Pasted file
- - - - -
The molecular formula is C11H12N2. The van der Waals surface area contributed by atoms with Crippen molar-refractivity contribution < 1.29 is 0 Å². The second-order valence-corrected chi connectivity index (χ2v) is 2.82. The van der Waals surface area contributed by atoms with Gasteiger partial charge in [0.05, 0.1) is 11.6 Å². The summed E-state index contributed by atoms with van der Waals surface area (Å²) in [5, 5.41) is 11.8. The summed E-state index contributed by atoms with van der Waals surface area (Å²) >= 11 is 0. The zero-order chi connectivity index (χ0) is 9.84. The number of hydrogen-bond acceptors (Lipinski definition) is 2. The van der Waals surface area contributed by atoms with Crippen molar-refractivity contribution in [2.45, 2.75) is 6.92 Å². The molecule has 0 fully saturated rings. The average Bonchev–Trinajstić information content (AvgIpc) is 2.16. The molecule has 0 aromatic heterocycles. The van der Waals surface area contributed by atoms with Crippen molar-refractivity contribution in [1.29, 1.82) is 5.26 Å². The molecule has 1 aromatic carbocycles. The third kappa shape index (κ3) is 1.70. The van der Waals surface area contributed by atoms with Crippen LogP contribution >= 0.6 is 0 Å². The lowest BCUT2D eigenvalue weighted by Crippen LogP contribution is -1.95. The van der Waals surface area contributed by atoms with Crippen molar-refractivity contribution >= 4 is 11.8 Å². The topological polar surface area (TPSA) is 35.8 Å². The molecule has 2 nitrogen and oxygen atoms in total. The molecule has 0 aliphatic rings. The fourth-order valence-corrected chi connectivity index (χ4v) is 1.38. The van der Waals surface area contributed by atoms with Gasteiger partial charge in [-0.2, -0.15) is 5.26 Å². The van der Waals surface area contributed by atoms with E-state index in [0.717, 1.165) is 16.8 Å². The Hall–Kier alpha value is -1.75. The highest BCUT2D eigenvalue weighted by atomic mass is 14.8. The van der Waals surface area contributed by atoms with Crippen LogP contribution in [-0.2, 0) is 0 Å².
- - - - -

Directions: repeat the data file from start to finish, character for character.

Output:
The molecular formula is C11H12N2. The van der Waals surface area contributed by atoms with Crippen molar-refractivity contribution < 1.29 is 0 Å². The second-order valence-corrected chi connectivity index (χ2v) is 2.82. The van der Waals surface area contributed by atoms with Gasteiger partial charge in [0.05, 0.1) is 11.6 Å². The summed E-state index contributed by atoms with van der Waals surface area (Å²) in [5, 5.41) is 11.8. The summed E-state index contributed by atoms with van der Waals surface area (Å²) >= 11 is 0. The zero-order chi connectivity index (χ0) is 9.84. The number of hydrogen-bond acceptors (Lipinski definition) is 2. The van der Waals surface area contributed by atoms with Crippen molar-refractivity contribution in [2.45, 2.75) is 6.92 Å². The molecule has 0 fully saturated rings. The average Bonchev–Trinajstić information content (AvgIpc) is 2.16. The molecule has 0 aromatic heterocycles. The van der Waals surface area contributed by atoms with Crippen molar-refractivity contribution in [1.29, 1.82) is 5.26 Å². The molecule has 1 aromatic carbocycles. The third kappa shape index (κ3) is 1.70. The van der Waals surface area contributed by atoms with Crippen LogP contribution >= 0.6 is 0 Å². The lowest BCUT2D eigenvalue weighted by Crippen LogP contribution is -1.95. The van der Waals surface area contributed by atoms with Crippen molar-refractivity contribution >= 4 is 11.8 Å². The topological polar surface area (TPSA) is 35.8 Å². The molecule has 2 nitrogen and oxygen atoms in total. The molecule has 0 aliphatic rings. The fourth-order valence-corrected chi connectivity index (χ4v) is 1.38. The van der Waals surface area contributed by atoms with Gasteiger partial charge in [-0.2, -0.15) is 5.26 Å². The van der Waals surface area contributed by atoms with E-state index in [0.717, 1.165) is 16.8 Å². The Hall–Kier alpha value is -1.75. The highest BCUT2D eigenvalue weighted by atomic mass is 14.8. The van der Waals surface area contributed by atoms with Crippen LogP contribution in [-0.2, 0) is 0 Å².